Does a Breach of License Equal a Copyright Infringement?

By David Carnes

A copyright license is an arrangement between a copyright holder and a user, allowing the user limited use of the copyrighted material. In most cases, the user is required to pay royalties to the copyright holder. Copyright infringement refers to the use of copyrighted material without the copyright holder's consent. Copyright infringement is based on federal copyright law, while breach of a copyright license agreement is based on state contract law.

Copyright Infringement

A copyright is essentially a legal monopoly on the right to perform, publicly display, distribute, reproduce and adapt a copyrighted work. Normally, a copyright is held by the author of the work, although he may assign or license his copyright to another party. Infringement occurs when a third party uses copyrighted material in such a way that it violates the previously mentioned rights, without the permission of the copyright holder. Even the author of a work can be sued for copyright infringement if he assigns his copyright to someone else, such as a publishing company, and then proceeds to use the work without the publisher's permission.

Copyright License Agreements

A copyright license agreement is a bargained-for agreement between a copyright holder and a party seeking to use copyrighted material. Such agreements often strictly limit the use of the material in question; for example, the user may be prohibited from adapting the material or distributing it. The copyright holder may demand a percentage of the user's sales revenue or a flat fee if the work is non-commercial. The license agreement may also stipulate other limitations on how the copyrighted material may be used.

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Breaches and Infringement

Whether breach of a copyright license agreement constitutes copyright infringement depends on the nature of the breach. If the user defaults on the payment of royalties, for example, the copyright holder is entitled to cancel the agreement and sue for damages under contract law. Use of the copyrighted material within the scope of the agreement does not constitute infringement until after the copyright holder notifies the user that the agreement has been canceled. On the other hand, if the user utilizes the copyrighted work in a manner not authorized by the licensing agreement – such as adapting the work by translating it into another language – this use breaches the agreement and also constitutes copyright infringement. If the copyright holder registered his work with the U.S. Copyright Office prior to the infringing act or within three months of first publication, he can sue the user for statutory damages of up to $150,000 per act, and no proof of actual damages is required.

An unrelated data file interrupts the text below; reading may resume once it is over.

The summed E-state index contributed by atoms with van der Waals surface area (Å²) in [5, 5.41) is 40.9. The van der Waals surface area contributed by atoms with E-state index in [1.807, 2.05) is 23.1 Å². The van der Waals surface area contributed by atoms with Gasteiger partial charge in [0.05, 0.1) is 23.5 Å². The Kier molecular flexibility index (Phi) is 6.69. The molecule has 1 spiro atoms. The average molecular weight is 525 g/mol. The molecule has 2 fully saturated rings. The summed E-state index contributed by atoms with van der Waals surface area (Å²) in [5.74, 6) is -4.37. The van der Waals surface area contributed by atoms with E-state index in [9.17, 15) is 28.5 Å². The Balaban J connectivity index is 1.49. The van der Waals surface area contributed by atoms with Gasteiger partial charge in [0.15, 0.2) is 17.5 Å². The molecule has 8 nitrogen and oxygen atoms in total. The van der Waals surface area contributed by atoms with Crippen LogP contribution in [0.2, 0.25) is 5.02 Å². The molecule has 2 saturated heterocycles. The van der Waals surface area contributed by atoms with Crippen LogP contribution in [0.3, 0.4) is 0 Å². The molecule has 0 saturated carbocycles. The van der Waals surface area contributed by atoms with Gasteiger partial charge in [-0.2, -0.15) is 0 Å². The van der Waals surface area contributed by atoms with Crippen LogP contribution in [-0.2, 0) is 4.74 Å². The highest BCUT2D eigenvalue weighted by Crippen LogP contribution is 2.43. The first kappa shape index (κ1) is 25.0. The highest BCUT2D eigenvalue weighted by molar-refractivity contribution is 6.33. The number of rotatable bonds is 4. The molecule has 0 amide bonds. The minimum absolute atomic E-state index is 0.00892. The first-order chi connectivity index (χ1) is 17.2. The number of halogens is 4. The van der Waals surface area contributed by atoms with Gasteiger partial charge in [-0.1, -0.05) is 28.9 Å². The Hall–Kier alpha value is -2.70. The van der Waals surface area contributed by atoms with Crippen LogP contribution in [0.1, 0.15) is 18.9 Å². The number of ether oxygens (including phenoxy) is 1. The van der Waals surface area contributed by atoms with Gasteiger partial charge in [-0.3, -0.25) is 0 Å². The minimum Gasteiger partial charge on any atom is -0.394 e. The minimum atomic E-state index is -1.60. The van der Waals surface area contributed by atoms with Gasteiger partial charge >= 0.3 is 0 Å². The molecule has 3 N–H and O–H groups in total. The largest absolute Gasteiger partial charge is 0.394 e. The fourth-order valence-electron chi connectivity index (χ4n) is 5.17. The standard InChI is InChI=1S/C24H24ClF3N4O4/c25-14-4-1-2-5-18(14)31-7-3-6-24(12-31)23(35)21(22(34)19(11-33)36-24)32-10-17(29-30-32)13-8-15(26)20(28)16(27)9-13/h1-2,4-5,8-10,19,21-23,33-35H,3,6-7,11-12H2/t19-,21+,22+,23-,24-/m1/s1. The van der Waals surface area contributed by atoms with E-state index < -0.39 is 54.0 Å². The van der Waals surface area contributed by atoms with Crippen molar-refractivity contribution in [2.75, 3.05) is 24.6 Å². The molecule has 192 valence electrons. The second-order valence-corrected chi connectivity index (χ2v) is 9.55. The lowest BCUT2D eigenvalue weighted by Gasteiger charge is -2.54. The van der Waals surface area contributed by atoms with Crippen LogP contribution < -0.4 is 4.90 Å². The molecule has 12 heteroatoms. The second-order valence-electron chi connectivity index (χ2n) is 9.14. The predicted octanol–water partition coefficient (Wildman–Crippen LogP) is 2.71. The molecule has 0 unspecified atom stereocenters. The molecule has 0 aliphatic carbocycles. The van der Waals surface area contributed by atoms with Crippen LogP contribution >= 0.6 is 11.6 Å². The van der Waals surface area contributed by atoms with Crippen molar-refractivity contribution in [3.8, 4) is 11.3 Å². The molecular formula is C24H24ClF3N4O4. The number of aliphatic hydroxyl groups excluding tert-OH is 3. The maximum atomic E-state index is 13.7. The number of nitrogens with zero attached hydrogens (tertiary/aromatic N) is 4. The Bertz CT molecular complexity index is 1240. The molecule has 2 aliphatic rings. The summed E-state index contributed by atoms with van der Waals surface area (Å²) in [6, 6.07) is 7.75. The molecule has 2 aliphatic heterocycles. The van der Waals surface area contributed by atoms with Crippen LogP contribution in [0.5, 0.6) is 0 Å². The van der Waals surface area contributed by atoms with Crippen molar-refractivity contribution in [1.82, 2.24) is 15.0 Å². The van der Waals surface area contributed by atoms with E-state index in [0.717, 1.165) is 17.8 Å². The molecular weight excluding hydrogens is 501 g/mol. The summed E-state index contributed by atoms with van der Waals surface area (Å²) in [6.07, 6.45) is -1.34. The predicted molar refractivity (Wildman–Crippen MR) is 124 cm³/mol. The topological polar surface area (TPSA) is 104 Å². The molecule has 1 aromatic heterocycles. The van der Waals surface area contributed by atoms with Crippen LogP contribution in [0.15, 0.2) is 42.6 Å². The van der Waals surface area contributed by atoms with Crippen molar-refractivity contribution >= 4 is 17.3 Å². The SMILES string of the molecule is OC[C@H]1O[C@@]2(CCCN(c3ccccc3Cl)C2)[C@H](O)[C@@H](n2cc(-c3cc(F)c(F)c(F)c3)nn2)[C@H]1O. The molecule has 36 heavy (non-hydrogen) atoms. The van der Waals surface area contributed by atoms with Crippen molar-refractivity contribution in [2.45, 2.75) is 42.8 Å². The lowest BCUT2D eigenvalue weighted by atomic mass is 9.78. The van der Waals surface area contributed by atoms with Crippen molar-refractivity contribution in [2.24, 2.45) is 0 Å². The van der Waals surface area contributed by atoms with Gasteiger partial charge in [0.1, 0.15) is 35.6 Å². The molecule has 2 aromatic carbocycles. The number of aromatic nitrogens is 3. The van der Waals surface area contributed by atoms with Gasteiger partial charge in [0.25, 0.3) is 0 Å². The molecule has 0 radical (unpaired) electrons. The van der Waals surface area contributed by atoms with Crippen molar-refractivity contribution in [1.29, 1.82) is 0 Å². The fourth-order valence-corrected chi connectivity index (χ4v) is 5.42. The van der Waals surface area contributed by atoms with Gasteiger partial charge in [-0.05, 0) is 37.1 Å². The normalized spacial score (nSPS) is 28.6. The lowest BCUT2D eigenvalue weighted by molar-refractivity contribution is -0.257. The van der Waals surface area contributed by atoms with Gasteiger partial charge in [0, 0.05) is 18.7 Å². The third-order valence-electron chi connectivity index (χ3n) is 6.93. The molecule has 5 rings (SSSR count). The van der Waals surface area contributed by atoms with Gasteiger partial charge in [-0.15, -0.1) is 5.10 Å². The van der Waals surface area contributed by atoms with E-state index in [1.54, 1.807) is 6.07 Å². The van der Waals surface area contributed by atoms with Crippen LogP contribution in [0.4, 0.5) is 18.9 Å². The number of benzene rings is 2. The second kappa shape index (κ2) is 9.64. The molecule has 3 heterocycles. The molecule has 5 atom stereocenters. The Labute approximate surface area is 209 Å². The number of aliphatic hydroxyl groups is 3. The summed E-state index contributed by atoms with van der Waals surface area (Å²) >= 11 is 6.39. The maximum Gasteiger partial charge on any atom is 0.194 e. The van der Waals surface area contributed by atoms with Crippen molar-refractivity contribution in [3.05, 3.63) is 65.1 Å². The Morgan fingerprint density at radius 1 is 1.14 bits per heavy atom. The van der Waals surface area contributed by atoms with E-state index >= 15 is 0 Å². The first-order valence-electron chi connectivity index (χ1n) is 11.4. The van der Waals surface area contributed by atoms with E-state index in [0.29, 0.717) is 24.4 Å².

Free Copyright Licenses

A free copyright license is not a binding contract because it does not require the user to provide the copyright holder with anything of value in exchange for the use of the copyrighted material. Since the license is not a contract, any use of the copyrighted material outside the scope of the license agreement constitutes copyright infringement.

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Indemnity Clause for Copyright Assignment

A copyright assignment places the person who assumes the rights in the shoes of the creator of the work. The assignment entitles the assignee to benefit from all or a portion of the rights to the work but also makes him responsible for any legal deficiencies. Consequently, the assignee typically wants some kind of guarantee or warranty written into the agreement that requires the creator to assume some liability if subsequent issues arise.

Copyright Vs. EULA

End-user license agreements or EULAs protect the creators of computer software. While copyright law also protects the creators of software from infringement or pirating of their work, there are important differences between a copyright and an EULA, which is a legally binding contract between the software maker and the user. Before agreeing to a EULA and downloading new software, you should be aware of how the agreement works and how it legally protects the manufacturer.

Types of Copyright Law

Originally, copyright law in the United States was protected by common law that originated in England. Later the U.S. Congress passed the Copyright Act -- found in Title 17 of the U.S. Code -- and amended it several times. The Copyright Act modified but did not repeal common law. In addition, the U.S. has signed copyright treaties with other nations. This legal background has given rise to several different types of copyright law.

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